Remember, man, that you are dust, and to dust you shall return.
— Genesis 3:19
Ashes have got to be one of the most misunderstood symbols — or sacramentals — in the Catholic Church, and that’s saying something. Churches will be packed today, with Catholics of every stripe and degree coming forward to be marked with the burned and blessed remains of last year’s palm fronds. You have to admit, it’s a pretty cool thing, but too often the meaning of the mark gets lost.
For some it’s like a talisman, something they must get in order to be protected, like staying away from black cats and open ladders. For others it’s one of those Catholic habits that you keep up long after you’ve stopped going to church. And for still others it’s the equivalent of wearing a NY Giants jersey to work the day after the big game, a little in-your-face, I’m-a-Catholic pride.
In our death-denying society, it’s easy to forget, or ignore, that these ashes on our foreheads are a mark of our mortality. Like the dust rubbed across our skin, we too will disintegrate one day back into the earth, a faint remnant of what we once were.
The other meanings of the ashes aren’t much cheerier: They are the mark of the penitent, a reminder of our sinfulness and weakness. And they remind us and everyone else that we are disciples of Jesus, something that has never been known as an easy, breezy row to hoe even if it is a blessing. If you think about it, we should all be running for the hills when Ash Wednesday rolls around.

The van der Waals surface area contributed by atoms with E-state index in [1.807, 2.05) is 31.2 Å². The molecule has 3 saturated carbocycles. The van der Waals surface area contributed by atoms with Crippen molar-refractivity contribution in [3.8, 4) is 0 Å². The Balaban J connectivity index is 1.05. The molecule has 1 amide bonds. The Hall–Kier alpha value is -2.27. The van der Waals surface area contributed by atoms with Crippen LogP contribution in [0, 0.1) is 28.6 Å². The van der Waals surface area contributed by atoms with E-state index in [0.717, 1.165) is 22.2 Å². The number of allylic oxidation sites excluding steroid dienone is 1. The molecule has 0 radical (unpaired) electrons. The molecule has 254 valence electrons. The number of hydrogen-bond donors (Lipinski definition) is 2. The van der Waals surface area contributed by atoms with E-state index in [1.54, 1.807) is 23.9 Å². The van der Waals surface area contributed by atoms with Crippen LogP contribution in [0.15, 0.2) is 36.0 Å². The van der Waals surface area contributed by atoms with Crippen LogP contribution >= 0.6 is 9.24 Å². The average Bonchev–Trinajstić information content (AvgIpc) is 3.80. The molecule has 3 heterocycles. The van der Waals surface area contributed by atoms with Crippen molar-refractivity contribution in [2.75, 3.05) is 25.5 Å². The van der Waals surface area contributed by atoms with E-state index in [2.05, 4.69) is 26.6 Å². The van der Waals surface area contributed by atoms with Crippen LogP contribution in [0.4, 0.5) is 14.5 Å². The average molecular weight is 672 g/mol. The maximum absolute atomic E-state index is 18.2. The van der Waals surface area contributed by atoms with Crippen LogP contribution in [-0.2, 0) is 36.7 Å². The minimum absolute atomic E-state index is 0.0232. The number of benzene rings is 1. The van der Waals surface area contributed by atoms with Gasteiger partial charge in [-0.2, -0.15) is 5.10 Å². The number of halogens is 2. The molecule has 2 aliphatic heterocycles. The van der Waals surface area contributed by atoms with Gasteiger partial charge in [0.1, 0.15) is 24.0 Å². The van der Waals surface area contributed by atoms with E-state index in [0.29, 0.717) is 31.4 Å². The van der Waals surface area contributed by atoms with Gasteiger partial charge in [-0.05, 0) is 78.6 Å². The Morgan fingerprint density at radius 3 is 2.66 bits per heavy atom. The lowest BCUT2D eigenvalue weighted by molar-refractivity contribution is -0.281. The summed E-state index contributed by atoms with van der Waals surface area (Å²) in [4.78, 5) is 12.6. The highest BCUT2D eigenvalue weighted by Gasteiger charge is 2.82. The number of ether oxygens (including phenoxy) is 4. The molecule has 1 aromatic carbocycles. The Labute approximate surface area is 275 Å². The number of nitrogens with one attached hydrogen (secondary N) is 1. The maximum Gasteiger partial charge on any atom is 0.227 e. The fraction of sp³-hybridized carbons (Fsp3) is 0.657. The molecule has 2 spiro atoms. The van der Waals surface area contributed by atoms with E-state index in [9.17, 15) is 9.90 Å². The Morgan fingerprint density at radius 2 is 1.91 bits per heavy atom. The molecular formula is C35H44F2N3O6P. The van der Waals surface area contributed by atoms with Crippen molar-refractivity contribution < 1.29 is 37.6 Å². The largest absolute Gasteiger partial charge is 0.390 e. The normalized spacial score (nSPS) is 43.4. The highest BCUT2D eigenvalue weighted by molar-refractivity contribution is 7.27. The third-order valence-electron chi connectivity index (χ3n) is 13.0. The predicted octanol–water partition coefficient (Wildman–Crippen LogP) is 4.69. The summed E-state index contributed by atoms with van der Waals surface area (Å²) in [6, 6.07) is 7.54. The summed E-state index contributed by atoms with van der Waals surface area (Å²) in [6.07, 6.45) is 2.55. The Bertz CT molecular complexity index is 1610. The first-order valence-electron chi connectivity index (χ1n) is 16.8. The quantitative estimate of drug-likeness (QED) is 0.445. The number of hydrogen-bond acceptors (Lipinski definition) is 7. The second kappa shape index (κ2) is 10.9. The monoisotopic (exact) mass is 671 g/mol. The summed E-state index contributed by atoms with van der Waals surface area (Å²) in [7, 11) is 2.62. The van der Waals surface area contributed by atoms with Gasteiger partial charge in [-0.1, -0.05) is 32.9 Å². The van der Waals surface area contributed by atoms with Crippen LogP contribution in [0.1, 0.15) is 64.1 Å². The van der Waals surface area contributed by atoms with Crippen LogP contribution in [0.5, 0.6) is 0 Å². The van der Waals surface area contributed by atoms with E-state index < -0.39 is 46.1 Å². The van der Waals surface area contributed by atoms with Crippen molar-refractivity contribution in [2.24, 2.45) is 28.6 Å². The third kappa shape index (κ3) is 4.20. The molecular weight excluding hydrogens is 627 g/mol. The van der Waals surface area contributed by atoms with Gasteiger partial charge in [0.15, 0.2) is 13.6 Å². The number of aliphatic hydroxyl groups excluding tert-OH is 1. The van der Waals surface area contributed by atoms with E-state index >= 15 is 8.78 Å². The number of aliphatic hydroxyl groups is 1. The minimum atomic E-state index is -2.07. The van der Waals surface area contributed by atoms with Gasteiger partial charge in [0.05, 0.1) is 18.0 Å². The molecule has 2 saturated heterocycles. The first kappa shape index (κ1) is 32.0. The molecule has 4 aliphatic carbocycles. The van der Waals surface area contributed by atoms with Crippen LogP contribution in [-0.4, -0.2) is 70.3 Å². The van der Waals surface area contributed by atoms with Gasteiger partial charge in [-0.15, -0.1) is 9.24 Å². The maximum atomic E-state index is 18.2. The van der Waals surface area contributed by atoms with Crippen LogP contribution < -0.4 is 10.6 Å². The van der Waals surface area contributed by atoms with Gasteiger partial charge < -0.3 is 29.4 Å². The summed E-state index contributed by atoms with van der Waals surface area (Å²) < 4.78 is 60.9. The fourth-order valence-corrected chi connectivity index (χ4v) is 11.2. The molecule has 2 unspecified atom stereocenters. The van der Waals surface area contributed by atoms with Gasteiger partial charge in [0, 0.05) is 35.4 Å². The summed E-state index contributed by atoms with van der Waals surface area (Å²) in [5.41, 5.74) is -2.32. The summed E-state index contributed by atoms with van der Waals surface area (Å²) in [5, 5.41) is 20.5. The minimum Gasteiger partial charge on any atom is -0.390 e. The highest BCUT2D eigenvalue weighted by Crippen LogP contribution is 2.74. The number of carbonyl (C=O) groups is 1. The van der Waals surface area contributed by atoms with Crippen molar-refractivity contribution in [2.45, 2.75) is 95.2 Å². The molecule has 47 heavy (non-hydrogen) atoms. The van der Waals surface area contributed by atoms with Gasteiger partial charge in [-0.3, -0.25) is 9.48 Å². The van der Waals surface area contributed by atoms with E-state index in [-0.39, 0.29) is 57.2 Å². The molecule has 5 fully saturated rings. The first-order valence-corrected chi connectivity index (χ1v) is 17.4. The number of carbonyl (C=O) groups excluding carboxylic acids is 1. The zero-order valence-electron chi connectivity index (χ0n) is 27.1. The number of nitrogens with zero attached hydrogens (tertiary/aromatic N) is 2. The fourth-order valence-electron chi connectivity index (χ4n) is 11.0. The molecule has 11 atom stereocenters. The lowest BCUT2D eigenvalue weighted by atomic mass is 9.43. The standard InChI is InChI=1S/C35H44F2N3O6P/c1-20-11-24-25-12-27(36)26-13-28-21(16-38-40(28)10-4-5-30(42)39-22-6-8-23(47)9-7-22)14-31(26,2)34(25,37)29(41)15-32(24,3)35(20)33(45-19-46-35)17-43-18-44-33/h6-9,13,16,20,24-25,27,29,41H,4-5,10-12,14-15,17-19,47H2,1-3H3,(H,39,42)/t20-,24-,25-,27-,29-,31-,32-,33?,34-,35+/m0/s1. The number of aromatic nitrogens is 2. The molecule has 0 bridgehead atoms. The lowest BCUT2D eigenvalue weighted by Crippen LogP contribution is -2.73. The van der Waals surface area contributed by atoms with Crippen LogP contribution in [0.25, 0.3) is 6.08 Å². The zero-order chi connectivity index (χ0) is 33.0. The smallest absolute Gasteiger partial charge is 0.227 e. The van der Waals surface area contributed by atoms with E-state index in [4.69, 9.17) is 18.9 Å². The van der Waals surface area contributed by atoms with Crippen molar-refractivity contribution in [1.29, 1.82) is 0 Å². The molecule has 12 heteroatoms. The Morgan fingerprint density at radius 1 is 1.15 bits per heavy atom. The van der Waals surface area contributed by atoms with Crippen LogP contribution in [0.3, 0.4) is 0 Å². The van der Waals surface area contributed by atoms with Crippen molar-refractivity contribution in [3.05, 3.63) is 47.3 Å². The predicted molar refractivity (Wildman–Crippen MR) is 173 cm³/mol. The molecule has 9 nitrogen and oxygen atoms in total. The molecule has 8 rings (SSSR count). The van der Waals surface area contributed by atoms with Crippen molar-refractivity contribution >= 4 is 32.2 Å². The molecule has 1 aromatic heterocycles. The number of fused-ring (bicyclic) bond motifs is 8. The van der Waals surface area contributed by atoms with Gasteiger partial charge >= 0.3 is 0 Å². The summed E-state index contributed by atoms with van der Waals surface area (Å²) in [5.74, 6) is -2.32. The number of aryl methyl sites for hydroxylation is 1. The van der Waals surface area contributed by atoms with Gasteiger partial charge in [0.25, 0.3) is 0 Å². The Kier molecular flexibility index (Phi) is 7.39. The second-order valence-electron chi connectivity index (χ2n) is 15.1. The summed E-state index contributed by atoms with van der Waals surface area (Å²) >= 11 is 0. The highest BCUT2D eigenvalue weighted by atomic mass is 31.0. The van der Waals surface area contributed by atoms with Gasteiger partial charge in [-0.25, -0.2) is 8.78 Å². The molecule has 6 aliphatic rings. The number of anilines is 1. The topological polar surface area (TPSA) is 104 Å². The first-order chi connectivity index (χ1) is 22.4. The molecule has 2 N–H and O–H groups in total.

And yet, maybe the desire to wear these ashes, even for misguided reasons, should give us hope. People want to be marked with the sign of discipleship. That has to count for something. It’s not so easy walking around town with a big ash cross on your forehead. If you don’t have at least a glancing interest in walking the walk, you’d skip it completely.
Writing in the February issue of Magnificat, Father Richard Veras sums this phenomenon up succinctly:
“Whether or not the meaning of Ash Wednesday is understood, what seems to be acknowledged on this day at the most visceral level is the fact that we belong. Ash Wednesday seems to bring us to the depth of a belonging that cannot be vanquished by any amount of sin, alienation, absence, or dissension.”
So this Ash Wednesday, as we battle for parking spaces in our church lots and jockey for seats in the pews, let’s remember the joyful side of the sometimes-confounding draw of Ash Wednesday. If for even one day, someone is called back to receive the mark of the cross and hear the words, “Remember that you are dust and to dust you shall return” (or “Turn away from sin and be faithful to the Gospel”), there is a at least a glimmer of faith — and maybe much, much more.
Ash Wednesday is a day of new beginnings, a day for throwing off our old ways and promising to try to do better in the coming days and weeks. Maybe we can start by remembering that those ashes on our foreheads are much more than a must-have Catholic fashion statement once a year. They are the mark that says we know we are not worthy but we will try to make ourselves worthy for Him before we do, in fact, return to dust.
Blessings as you begin your journey through Lent!